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America Needs To Reclaim Our Entrepreneurial Spirit – Forbes

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Starting new businesses is crucial to building a prosperous future for our country and everyone in it.

If we fail to come up with good answers for America’s workforce, the American Dream and all that flows from it will not survive. To rebuild America’s vital middle class, create tens of millions of new jobs, and reclaim our entrepreneurial spirit, we need to invest urgently in a stalwart, but unheralded sector of our economy: new small and medium-sized enterprises (SMEs).  I believe in technology and all it can do. However, whether or not automation is destroying more jobs than it creates; the process is moving faster than we can retrain those who are left behind. The ultimate outsourcing is robot-sourcing; no complaints, no healthcare, and fewer costs. Such productivity gains represent an achievement—unless of course all the benefits flow to a tiny percentage of the population, and eventually leave everyone else unemployed.

One sustainable and scalable answer for America’s workforce is to nurture a new generation of SMEs. I’m talking about local bars, boutique firms, craft manufacturers—an ecosystem of small companies that enrich a neighborhood. According to the SBA, we have added 8 million small business jobs in recent decades, while large companies have slashed 4 million jobs. Today, some 28 million small businesses together account for over half of American jobs and 66% of net new jobs since the 1970s.  

Unfortunately, entrepreneurship rates have been falling for the past 30 years. Yes, you read that right: in the age of Facebook, we are actually less entrepreneurial. The start-ups we seem most driven to launch are moonshots trying to be the next Snapchat. Each year, that recipe leaves us with a couple massive tech IPOs, hundreds of bankruptcies, and far fewer long-lasting good jobs (even the big successes employ only a few thousand people). In contrast, SMEs tend to stay small, but they last. Out of a thousand new SMEs, maybe one will grow massively (like the five-and-dime store that became Walmart), but many will continue to employ a few people or even a few dozen. New SMEs promise the greatest job growth.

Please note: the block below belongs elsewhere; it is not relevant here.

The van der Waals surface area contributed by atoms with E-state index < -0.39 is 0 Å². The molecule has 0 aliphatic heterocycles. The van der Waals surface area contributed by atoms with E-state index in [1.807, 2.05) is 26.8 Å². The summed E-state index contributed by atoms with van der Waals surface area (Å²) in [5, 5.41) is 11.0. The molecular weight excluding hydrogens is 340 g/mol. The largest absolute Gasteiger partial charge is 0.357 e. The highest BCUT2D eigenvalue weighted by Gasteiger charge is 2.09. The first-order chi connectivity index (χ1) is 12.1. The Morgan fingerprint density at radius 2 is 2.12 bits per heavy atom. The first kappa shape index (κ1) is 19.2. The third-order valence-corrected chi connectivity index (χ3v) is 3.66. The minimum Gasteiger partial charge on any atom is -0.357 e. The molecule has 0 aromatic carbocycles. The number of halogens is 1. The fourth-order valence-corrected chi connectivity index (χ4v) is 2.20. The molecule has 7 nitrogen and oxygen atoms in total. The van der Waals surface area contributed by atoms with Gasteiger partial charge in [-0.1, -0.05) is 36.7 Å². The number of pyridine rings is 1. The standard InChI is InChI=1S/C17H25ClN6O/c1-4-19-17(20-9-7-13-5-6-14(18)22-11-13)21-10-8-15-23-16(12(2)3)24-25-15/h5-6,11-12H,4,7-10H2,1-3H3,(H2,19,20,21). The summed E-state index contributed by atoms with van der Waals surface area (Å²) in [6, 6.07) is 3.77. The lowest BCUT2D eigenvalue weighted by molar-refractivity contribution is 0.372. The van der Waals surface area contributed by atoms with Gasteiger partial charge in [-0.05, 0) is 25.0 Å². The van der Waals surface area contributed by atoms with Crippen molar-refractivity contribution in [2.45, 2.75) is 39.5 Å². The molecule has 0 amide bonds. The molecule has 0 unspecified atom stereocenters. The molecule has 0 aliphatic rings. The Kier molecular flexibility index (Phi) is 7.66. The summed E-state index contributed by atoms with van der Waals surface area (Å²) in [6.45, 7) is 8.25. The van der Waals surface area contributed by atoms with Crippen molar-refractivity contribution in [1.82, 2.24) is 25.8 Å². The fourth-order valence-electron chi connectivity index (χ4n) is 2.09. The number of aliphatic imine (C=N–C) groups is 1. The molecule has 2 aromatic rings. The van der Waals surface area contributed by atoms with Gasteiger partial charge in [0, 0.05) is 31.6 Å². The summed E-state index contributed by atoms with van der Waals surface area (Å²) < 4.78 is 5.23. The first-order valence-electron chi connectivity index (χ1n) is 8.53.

For example, in Detroit, a flurry of new SMEs has enlivened the city’s economic scene. Detroit Bikes’ fifty employees will turn out 10,000 bicycles this year. Detroit Denim’s seven-person team produces high-end jeans, bags, and leather goods. The Social Club Grooming Company focuses on community-building projects while doing people’s hair. SMEs care about their local area and being part of a thriving ecosystem. These are small but innovative businesses (and many are tech-enabled, by the way); I’m not saying these are the best in class, but they make the point. They won’t become the next Google or Facebook—and they don’t have to and they aren’t trying to.

America Needs To Reclaim Our Entrepreneurial Spirit – Forbes

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